alkylate

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al·kyl·ate

 (ăl′kə-lāt′)
tr.v. al·kyl·at·ed, al·kyl·at·ing, al·kyl·ates
To add one or more alkyl groups to (a compound).

al′kyl·a′tion (-kə-lā′shən) n.

alkylate

(ˈælkɪˌleɪt)
vb (tr)
to bring (an alkyl group) into a compound

al•kyl•ate

(ˈæl kəˌleɪt)

v.t. -at•ed, -at•ing.
to introduce an alkyl group into (a compound).
[1885–90]
Translations
alkylat
References in periodicals archive ?
Hays, "Industrial and Laboratory Alkylations," American Chemical Society, Washington, D.
The section Existing Alkylation Process and Waste Management below introduces the process--alkylation--concentrating on the management of fluoridic waste arising from HF used as catalyst.
Alkylation is an operation in petroleum refining which produces a high value blend for transport fuels, alkylate, with a high octane rating; it contains no aromatic compounds or olefins and is "essentially free of sulphur and other impurities" (Hommeltoft, 2003).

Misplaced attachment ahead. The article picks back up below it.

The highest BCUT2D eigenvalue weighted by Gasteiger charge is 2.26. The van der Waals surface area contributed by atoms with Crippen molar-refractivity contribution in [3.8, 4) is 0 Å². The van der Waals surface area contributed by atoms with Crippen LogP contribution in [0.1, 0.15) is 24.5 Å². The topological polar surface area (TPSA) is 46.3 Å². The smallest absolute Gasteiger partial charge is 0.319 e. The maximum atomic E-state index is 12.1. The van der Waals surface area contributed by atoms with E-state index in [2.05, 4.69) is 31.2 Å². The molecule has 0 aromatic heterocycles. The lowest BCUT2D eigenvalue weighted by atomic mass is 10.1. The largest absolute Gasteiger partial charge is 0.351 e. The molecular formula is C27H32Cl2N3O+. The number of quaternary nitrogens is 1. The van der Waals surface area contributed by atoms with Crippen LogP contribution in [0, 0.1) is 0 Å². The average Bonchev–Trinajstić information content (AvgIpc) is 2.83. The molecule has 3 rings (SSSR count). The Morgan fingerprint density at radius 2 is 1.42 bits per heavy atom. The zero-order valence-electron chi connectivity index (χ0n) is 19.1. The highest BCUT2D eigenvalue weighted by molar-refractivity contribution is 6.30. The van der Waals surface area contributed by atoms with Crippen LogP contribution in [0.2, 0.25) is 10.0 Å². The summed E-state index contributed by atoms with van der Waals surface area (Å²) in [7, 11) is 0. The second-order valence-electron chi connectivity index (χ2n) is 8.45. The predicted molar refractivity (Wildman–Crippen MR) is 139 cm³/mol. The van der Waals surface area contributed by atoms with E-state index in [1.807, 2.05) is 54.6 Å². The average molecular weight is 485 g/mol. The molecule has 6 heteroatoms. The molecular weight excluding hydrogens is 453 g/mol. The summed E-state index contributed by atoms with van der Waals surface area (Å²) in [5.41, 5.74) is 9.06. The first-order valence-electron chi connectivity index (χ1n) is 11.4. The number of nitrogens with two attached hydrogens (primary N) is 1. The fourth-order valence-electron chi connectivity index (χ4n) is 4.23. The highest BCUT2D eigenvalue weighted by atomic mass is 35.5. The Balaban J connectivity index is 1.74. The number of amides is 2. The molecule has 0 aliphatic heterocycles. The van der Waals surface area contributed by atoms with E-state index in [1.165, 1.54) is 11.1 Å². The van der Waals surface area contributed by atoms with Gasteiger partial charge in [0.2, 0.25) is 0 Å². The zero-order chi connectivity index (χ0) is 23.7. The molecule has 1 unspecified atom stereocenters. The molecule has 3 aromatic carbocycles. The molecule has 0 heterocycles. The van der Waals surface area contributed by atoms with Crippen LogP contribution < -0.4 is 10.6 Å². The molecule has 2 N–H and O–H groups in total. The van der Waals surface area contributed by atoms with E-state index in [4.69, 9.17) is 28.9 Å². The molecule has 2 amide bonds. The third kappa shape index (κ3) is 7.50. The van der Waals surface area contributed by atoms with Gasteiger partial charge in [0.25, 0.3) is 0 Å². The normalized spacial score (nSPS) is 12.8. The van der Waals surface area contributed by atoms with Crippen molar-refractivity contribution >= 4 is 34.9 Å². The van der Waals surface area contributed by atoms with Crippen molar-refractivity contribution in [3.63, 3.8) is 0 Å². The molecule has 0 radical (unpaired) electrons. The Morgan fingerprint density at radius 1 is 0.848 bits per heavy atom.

There are relatively few configurations of alkylation units, the primary differences being between the major licensors: UOP and ConocoPhillips (previously Phillips) for HF units, and DuPont/STRATCO and ExxonMobil for [H.
This reorganized edition has more emphasis on the applications of organic chemistry in medicine and agriculture and other fields, new problems, has new information on catalysis, tetrahedral intermediates and their impact on drug design, carbon alkylations and their role in the preparation of barbiturates, and other additions.
Eight contributions address general aspects and historical background, Michael Addition, addition to carbonyl compounds, nucleophilic allylic alkylation and hydroarylation of allenes, nucleophilic substitution on Csp 3 carbon atoms, unactivated alkenes, catalytic asymmetric Friedel-Crafts alkylations in total synthesis, and industrial Friedel-Crafts chemistry.
The cross-linking of BUR with nitrogen nucleophiles involves alkylation by allylic bromide, followed by deprotonation of the resulting ammonium bromide sail to give an allylic amine intermediate (Scheme 1; R(1)=H).